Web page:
Andy Chamberlin: Were you worried about loss of soil at all with your grading or not really because you weren’t excavating?
Henry Webb: Not really. We’re not taking any soil from the field. It’s just from the edges. And then we’re pushing some of that edge stuff into the field. I am a little worried that that might create some fertility issues where there’s stuff that hasn’t been worked on top of the field soil for this year at least, but I think that’ll sort itself out eventually.
You want to look at the cultivating tractor quick?
Andy Chamberlin: Yeah.
Henry Webb: I mean it’s nothing. Oh, we’ve got some new fields turned over. That’s kind of a new thing. So, we’re going to try a bunch of sorghum sudan and just cover crop them all year. Try to get some organic matter built up in them before we rotate into next year.
Andy Chamberlin: You going to mow them or let them get tall?
Henry Webb: I think I’m going to mow them a couple times. So still in the process of setting this up, but we’ve got a bunch of Tilmor stuff for this old 140. Finger weeders and such. This is a good early spring photo shoot right here. I am still working on this. Tools literally laying in the grass. It’s going to be ready in three weeks.
Andy Chamberlin: Actively working on it, honest. Oh no, it’s perfect. In the shed with the dirt wet floor and the leaky roof with no sides. It’s right out of a storybook.
Henry Webb: Yeah. exactly. I did get the old horse manure cleaned out of the shed last year.
Andy Chamberlin: Oh, good.
Henry Webb: Makes it a little nicer to work in there.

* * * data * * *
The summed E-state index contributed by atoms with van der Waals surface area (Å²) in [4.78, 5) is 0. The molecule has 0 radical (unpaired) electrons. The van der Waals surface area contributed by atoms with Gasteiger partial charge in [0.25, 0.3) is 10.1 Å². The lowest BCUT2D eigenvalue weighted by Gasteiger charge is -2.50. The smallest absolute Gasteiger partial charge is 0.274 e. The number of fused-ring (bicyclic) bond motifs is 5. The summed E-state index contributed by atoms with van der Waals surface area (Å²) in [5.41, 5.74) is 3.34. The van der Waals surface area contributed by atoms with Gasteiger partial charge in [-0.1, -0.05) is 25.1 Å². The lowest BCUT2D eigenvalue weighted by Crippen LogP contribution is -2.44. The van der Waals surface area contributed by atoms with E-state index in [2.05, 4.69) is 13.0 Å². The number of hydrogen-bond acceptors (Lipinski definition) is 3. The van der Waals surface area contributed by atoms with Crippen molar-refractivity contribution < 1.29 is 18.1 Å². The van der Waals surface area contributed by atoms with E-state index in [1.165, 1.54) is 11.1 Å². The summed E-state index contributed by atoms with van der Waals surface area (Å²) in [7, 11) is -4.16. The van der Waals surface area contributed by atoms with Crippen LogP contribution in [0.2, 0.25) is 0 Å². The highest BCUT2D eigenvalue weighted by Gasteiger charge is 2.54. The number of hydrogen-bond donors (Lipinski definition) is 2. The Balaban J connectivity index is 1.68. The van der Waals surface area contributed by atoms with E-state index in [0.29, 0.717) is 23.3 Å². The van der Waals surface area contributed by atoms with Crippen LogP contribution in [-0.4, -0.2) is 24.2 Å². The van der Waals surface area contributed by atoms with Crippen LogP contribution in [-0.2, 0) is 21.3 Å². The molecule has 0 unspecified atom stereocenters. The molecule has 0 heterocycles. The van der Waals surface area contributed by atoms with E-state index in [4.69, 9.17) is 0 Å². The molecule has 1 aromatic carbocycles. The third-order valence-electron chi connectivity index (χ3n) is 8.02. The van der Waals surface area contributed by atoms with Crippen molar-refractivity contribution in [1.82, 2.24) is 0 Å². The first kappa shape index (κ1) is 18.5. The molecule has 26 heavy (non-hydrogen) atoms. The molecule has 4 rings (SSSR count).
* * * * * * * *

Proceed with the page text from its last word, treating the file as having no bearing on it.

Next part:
Andy Chamberlin: Did you have any cultivating stuff on this before?
Henry Webb: No. Nope. It’s been a multi-year process of getting this all put together.
Andy Chamberlin: Yeah. So what kind of tools are you putting on these toolbars? Several things.
Henry Webb: So it’s going to be- I worked with Tilmor on the recommendations for cyto plastic cultivation because we’re trying to do more lettuce on plastic. So it’s spiders. I think it’s two sets of spiders on either side, and then a finger weeder on either side. And then I’ll have sweeps on the back, the wheel track.
Andy Chamberlin: Well, that’ll be exciting.
Henry Webb: Looking forward to it.
Andy Chamberlin: And with that, we go just down the road, literally, same town over to Clearfield Farm where we visit with John, who grows a lot less lettuce and a lot more storage crops. Unfortunately, spring hasn’t quite sprung in Granville. And my microphone got cold and shut off. Lucky for you, John did most of the talking, and you can hear me a little bit in his mic, but that’s why I’m a little soft.
John Hirsch: Hi, I’m John Hirsch, I run Clearfield Farm in Granville, Vermont. And we do root and staple vegetables. The whole farm is 56 acres and we farm about 15 to 20. We also rent some land and we are starting to get into grain, so that’s how I might introduce a farm next time. We’re a root staple and grain farm. But yes, that’s us.
Yeah, things are off to a good start. We actually just sold out of last year’s crops last week. So sent the last order of fingerlings to- this last one actually went to Boston. So that was cool.
Andy Chamberlin: Oh, nice.
John Hirsch: Because now we’re shipping out of state, so it’s kind of opened up more opportunities, which is nice. What do we have going right now?
Andy Chamberlin: So with that sale, obviously it’s good in the fact that you sold your product. But is that exciting because you were able to stretch your sales all through the winter?